Clark Terry Day
December 14, 1920 – February 21, 2015
The great flugelhornist is remembered
Click here to Support Jazz on the Tube
Flugelhornist and occasional singer Clark Terry was born December 14, 1920 in St. Louis, Missouri.
An important link in the St. Louis trumpet tradition between Dewey Jackson and Miles Davis, Terry began playing professionally in St. Louis in the early 1940s including with George Hudson’s band.
After serving in the Navy, he was featured with the orchestras of Lionel Hampton (1945), George Hudson again, Charlie Barnet (a fairly modern outfit during 1947-48) and Count Basie’s big band (1948-49) and septet (1950-51).
A member of the Duke Ellington Orchestra during 1951-59, Terry developed a joyful style that fell between swing and bop (Dizzy Gillespie was an early influence) along with an instantly recognizable sound; he was well featured with Ellington during this period in addition to leading albums of his own.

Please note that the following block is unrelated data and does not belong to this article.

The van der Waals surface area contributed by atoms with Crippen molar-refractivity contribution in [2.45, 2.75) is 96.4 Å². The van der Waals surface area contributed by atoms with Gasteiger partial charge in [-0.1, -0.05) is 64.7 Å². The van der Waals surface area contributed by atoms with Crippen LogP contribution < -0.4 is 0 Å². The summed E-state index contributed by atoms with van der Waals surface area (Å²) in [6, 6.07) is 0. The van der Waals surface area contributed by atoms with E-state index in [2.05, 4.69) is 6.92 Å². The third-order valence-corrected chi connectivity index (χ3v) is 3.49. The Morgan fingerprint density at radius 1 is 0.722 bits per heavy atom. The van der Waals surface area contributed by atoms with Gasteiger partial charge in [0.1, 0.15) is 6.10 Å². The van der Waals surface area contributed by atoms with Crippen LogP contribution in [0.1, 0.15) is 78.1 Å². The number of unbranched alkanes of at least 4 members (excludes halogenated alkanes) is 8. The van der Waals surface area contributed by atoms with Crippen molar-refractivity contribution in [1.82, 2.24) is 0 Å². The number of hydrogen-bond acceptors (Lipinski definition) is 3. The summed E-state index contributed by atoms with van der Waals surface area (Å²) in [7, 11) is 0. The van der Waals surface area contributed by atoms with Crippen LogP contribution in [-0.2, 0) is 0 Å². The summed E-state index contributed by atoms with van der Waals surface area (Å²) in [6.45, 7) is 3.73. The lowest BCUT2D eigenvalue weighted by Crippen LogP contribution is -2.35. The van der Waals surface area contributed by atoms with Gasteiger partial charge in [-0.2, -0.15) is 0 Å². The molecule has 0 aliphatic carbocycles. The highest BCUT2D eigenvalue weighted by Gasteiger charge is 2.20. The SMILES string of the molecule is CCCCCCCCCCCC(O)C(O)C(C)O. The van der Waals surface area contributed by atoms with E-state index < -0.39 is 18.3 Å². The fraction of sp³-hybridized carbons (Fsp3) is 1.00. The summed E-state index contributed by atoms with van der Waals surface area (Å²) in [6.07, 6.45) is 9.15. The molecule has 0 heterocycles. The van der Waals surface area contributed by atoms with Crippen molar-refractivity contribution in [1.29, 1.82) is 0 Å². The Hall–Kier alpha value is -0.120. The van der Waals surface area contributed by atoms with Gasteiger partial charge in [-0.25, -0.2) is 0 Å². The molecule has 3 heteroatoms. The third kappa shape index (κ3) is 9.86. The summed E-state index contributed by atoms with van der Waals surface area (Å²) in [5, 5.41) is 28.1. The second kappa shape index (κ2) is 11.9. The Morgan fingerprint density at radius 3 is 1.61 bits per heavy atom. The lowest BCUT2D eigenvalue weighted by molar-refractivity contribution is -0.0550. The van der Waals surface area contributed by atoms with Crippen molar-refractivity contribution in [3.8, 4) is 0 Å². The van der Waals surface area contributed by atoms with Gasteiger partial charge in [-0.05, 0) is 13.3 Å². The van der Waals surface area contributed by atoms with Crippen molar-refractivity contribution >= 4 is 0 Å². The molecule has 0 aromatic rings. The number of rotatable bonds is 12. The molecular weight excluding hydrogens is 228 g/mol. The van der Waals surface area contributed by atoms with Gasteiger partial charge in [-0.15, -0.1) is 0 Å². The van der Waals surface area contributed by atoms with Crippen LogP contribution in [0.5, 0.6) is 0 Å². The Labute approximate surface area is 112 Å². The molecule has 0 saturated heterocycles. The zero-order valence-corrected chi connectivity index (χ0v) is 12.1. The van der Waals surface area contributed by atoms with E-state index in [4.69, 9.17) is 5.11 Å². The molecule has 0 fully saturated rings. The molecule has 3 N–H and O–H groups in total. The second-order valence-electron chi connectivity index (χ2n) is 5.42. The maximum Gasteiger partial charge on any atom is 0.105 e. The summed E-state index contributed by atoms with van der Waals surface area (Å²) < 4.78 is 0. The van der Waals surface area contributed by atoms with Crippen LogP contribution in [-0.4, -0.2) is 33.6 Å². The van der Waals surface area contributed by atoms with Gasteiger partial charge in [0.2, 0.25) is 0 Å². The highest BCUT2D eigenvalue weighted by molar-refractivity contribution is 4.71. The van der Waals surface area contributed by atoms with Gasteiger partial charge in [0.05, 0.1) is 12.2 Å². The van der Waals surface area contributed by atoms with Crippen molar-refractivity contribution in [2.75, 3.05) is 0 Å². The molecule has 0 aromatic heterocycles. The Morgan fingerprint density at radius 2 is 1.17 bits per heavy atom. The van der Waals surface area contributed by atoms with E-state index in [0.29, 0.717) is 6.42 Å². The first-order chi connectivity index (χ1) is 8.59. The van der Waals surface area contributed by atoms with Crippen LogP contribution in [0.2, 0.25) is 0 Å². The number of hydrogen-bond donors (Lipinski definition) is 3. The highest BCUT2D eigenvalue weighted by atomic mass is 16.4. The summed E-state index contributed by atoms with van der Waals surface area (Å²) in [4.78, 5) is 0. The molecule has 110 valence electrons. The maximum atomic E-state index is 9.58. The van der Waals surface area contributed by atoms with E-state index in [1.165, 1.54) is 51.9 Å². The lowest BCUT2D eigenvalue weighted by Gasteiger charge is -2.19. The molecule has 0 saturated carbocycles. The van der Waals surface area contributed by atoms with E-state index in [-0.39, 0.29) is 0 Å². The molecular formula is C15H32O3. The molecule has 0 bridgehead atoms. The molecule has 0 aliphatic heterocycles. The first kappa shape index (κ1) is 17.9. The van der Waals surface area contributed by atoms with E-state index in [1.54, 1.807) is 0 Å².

Terry, began doubling on flugelhorn around 1957 (it soon became his main horn) and, after leaving Ellington in 1959, toured Europe with the Quincy Jones Orchestra and then, upon his return to the U.S., became one of the first fulltime black studio players, joining the staff of NBC.
A fixture on the jazz club and festival circuit for many decades in addition to being an enthusiastic educator, Clark Terry was a member of the Gerry Mulligan Concert Jazz Band, co-led a quintet with valve trombonist Bob Brookmeyer, was part of the Tonight Show Band when it was based in New York, led his own big band in the 1970s, and appeared on a countless number of recordings as both a leader and a featured sideman.
Starting with a 1960s recording with the Oscar Peterson Trio, Terry sang purposely incoherent and humorous vocals as “Mumbles,” his satire of early blues singers.
C.T. had the happiest sound in jazz and his flugelhorn was instantly recognizable within two or three notes; his playing was as lovable as his personality.
Here is Clark Terry and the Oscar Peterson Trio at a 1965 concert in Finland having a good time playing his “Blues For Smedley” with Terry having a conversation with himself on flugelhorn and trumpet.
Clark Terry, flugelhorn, trumpet
Oscar Peterson, piano
Ray Brown, bass
Ed Thigpen, drums